Empowering underprivileged girls – and inspiring the world

Photo of Alannah Wesche and the kids she teaches

Some people are born to do great things. AUT nursing student Alannah Wesche is one of them.

The dynamic 20 year old not only juggles her nursing studies with a part-time job looking after a young woman with Downs Syndrome, she’s also the driving force behind GEE Nepal, a New Zealand charity focused on empowering girls through education.

Alannah and her small team have facilitated scholarships for 60 underprivileged girls across Nepal, covering the costs of their school fees, stationery, uniforms and tiffin ('tiffin' is an Indian English word for a type of meal), all the way through to the end of high school.

“Current statistics show 54 girls are trafficked over the border into India every day, and 200,000 of them are in sex brothels there,” says Alannah. “Most of these girls didn’t have the opportunity to go to school. GEE targets those most vulnerable, empowering them to have a meaningful future by enabling them to get an education.”

Alannah’s passion for helping others was sparked when at the age of 13 she hit rock bottom, suffering from an eating disorder and severe depression.

“Eventually I realised the only way to get out of it was to look beyond myself and focus on others. I started volunteering at a local rest home and it turned out to be my road to recovery. It taught me the beauty of giving, and the huge impact it can have – not just for the person receiving, but also for you.”

A Year 11 school trip to Cambodia cemented her aspirations.

“It opened my eyes to poverty and I came back a changed person. I thought 'I’ve seen it now, I have to do something about it'. That’s why I decided to study nursing at AUT so that eventually I can set up medical clinics in third world countries.”

As it has turned out, AUT has been a pivotal part of her journey.

“I myself am an AUT scholarship recipient. The scholarship has opened up so many opportunities for me, it’s insane. Because the cost of my education is covered, I can funnel all my personal money into furthering the work I do in Nepal. One hundred percent of donations to GEE go directly to the girls - I cover all my own expenses such as flights to and from Nepal and accommodation.”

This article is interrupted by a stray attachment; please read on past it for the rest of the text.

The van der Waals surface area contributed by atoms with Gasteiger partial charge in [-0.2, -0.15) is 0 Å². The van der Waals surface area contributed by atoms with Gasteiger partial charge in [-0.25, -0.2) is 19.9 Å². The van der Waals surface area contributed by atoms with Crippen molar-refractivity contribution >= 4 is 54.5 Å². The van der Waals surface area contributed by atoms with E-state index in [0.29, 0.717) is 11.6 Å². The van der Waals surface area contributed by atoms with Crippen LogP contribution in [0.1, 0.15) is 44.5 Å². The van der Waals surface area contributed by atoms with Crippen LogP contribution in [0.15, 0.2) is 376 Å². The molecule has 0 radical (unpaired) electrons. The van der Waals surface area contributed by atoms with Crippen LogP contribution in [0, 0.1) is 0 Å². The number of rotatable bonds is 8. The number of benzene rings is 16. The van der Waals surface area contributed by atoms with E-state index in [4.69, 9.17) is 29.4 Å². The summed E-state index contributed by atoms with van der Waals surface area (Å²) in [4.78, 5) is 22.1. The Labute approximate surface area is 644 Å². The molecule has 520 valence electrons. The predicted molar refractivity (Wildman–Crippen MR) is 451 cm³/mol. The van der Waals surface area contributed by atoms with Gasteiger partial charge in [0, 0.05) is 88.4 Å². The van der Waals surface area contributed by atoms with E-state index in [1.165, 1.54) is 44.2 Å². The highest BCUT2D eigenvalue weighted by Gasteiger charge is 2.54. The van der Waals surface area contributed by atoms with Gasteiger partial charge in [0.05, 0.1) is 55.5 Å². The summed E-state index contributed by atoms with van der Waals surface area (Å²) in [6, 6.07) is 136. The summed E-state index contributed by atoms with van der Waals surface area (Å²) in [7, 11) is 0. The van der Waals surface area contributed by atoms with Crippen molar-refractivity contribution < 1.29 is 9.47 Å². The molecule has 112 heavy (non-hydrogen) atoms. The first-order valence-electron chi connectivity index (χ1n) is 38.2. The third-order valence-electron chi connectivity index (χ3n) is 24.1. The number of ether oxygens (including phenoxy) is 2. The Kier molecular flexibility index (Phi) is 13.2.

Not only has the Vice-Chancellor’s Significant Student Scholarship freed her up financially to focus on her work, it has also opened the doors to an entire network of fellow AUT scholars, all passionate about making a difference. The AUT Exec team is comprised of AUT scholarship recipients who want to give back. Together they raise funds through events and activities, distributing their efforts to meaningful causes.

“I’ve been overwhelmed by the support from AUT. When I told them about GEE, they got behind it immediately. Last year the AUT exec made a donation, and this year they nominated GEE as one of their chosen charities to fund raise for. Their generosity has made a huge difference, enabling us to empower even more Nepalese girls through education.”

Not one to rest on her laurels, Alannah has big plans for GEE.

“We support 60 girls now, but I want to grow that to hundreds. A lot of people just wait for the perfect time to arrive, but it’s actually really easy to help. Just follow your passion and do it!”

For more information or to donate to GEE, visit the GEE Nepal website

www.geenepal.org

Photo of a kid Alannah teaches

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